Sadly, the proverbial pajama boys of the world—much like the sprawling, increasingly unworkable Affordable Care Act—are now an insistent, annoying part of American life. It’s not hard to see why. The more space the government takes up in our lives—in terms of health care decisions, educational opportunities, small business regulations, or who can say what and when—the more people are going to fight about it. If the government were less consequential in people’s day-to-day doings, the corresponding politics would evoke far less passion and conflict.

But there’s something else going on here: Politics, for many, has morphed into personal identity. Just look at colleges today, where opposing political sentiments or offensive statements can make students collapse like panicked, half-hearted origami. And hey, it makes sense: If politics is the be-all and end-all of life, and you honestly believe we can build a utopia buttressed by bureaucratic control, your personal worth, by logical extension, is ultimately based upon your political beliefs. No offense is too petty to let stand; no Thanksgiving dinner can be left in peace.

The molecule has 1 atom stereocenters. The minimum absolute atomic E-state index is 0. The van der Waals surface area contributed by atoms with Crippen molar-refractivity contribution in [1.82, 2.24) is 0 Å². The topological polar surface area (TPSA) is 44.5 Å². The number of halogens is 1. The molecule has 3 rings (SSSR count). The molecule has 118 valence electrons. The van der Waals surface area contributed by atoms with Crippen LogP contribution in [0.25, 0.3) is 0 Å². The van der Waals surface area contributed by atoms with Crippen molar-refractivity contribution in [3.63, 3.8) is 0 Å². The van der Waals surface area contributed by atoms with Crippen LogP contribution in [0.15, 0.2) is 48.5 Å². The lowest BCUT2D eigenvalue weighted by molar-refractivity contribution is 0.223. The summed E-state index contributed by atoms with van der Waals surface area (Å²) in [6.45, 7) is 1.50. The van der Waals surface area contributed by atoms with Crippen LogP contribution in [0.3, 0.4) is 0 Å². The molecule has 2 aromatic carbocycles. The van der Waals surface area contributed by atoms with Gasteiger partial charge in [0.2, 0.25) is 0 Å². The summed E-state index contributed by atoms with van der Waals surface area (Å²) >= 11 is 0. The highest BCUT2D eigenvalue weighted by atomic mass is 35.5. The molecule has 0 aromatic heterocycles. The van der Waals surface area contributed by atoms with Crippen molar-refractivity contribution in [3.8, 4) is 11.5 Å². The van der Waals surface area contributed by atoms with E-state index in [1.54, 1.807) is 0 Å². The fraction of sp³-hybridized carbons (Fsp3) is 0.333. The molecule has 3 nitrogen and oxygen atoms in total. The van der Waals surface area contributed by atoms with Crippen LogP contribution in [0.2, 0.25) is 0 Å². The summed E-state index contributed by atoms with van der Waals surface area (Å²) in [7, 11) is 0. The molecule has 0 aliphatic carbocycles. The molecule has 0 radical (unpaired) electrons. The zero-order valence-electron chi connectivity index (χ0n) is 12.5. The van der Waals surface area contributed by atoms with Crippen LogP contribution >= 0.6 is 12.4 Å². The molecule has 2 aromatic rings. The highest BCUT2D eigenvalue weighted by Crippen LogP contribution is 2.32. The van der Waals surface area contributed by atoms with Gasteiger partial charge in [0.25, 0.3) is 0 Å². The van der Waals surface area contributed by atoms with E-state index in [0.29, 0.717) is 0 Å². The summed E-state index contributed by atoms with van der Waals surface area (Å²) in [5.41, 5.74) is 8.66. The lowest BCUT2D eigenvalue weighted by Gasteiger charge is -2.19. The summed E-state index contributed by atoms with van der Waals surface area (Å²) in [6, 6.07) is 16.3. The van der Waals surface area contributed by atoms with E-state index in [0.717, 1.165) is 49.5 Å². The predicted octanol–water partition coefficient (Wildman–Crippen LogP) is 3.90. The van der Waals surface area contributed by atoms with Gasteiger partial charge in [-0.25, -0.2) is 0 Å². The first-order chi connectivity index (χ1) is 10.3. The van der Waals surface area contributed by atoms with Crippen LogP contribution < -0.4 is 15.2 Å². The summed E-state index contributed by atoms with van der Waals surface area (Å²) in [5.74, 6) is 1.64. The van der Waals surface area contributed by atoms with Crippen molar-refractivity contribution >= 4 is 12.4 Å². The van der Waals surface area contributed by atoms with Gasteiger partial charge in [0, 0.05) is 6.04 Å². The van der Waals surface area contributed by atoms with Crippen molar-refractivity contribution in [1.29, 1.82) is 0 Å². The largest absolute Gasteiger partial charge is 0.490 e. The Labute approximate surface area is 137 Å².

This week, let’s give thanks for America’s remaining respites from the politicized life. They may be endangered, but they’re out there—and if we’re smart, we’ll work to expand them. They’re often the best places, after all, to count our many blessings.